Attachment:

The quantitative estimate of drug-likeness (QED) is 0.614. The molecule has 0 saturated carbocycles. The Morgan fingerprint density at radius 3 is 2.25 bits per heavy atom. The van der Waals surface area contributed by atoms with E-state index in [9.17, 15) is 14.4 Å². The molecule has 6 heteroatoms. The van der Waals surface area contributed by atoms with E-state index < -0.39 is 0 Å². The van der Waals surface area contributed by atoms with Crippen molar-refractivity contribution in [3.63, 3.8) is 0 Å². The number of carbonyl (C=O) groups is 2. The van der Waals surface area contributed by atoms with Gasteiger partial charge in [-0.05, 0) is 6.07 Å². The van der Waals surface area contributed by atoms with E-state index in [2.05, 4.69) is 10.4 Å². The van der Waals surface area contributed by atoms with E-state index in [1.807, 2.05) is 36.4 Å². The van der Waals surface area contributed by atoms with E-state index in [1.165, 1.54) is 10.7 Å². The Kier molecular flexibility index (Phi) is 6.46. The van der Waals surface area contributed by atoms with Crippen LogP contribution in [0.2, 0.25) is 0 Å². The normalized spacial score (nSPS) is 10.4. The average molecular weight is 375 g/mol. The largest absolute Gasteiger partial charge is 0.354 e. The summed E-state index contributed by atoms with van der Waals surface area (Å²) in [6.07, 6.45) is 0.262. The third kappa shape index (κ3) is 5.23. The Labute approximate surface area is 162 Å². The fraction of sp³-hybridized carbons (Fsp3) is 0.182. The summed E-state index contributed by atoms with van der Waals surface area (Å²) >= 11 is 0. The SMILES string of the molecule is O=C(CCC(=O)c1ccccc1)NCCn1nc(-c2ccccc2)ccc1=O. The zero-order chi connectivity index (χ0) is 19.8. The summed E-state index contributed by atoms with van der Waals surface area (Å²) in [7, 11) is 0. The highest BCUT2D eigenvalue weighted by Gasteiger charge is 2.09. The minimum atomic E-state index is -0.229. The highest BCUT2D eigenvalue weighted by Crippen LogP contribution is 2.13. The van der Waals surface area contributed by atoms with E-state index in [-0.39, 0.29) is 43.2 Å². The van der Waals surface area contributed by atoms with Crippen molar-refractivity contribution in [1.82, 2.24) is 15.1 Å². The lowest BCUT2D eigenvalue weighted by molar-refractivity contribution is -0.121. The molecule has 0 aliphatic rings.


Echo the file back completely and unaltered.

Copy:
The quantitative estimate of drug-likeness (QED) is 0.614. The molecule has 0 saturated carbocycles. The Morgan fingerprint density at radius 3 is 2.25 bits per heavy atom. The van der Waals surface area contributed by atoms with E-state index in [9.17, 15) is 14.4 Å². The molecule has 6 heteroatoms. The van der Waals surface area contributed by atoms with E-state index < -0.39 is 0 Å². The van der Waals surface area contributed by atoms with Crippen molar-refractivity contribution in [3.63, 3.8) is 0 Å². The number of carbonyl (C=O) groups is 2. The van der Waals surface area contributed by atoms with Gasteiger partial charge in [-0.05, 0) is 6.07 Å². The van der Waals surface area contributed by atoms with E-state index in [2.05, 4.69) is 10.4 Å². The van der Waals surface area contributed by atoms with E-state index in [1.807, 2.05) is 36.4 Å². The van der Waals surface area contributed by atoms with E-state index in [1.165, 1.54) is 10.7 Å². The Kier molecular flexibility index (Phi) is 6.46. The van der Waals surface area contributed by atoms with Crippen LogP contribution in [0.2, 0.25) is 0 Å². The normalized spacial score (nSPS) is 10.4. The average molecular weight is 375 g/mol. The largest absolute Gasteiger partial charge is 0.354 e. The summed E-state index contributed by atoms with van der Waals surface area (Å²) in [6.07, 6.45) is 0.262. The third kappa shape index (κ3) is 5.23. The Labute approximate surface area is 162 Å². The fraction of sp³-hybridized carbons (Fsp3) is 0.182. The summed E-state index contributed by atoms with van der Waals surface area (Å²) >= 11 is 0. The SMILES string of the molecule is O=C(CCC(=O)c1ccccc1)NCCn1nc(-c2ccccc2)ccc1=O. The zero-order chi connectivity index (χ0) is 19.8. The summed E-state index contributed by atoms with van der Waals surface area (Å²) in [7, 11) is 0. The highest BCUT2D eigenvalue weighted by Gasteiger charge is 2.09. The minimum atomic E-state index is -0.229. The highest BCUT2D eigenvalue weighted by Crippen LogP contribution is 2.13. The van der Waals surface area contributed by atoms with E-state index in [-0.39, 0.29) is 43.2 Å². The van der Waals surface area contributed by atoms with Crippen molar-refractivity contribution in [1.82, 2.24) is 15.1 Å². The lowest BCUT2D eigenvalue weighted by molar-refractivity contribution is -0.121. The molecule has 0 aliphatic rings.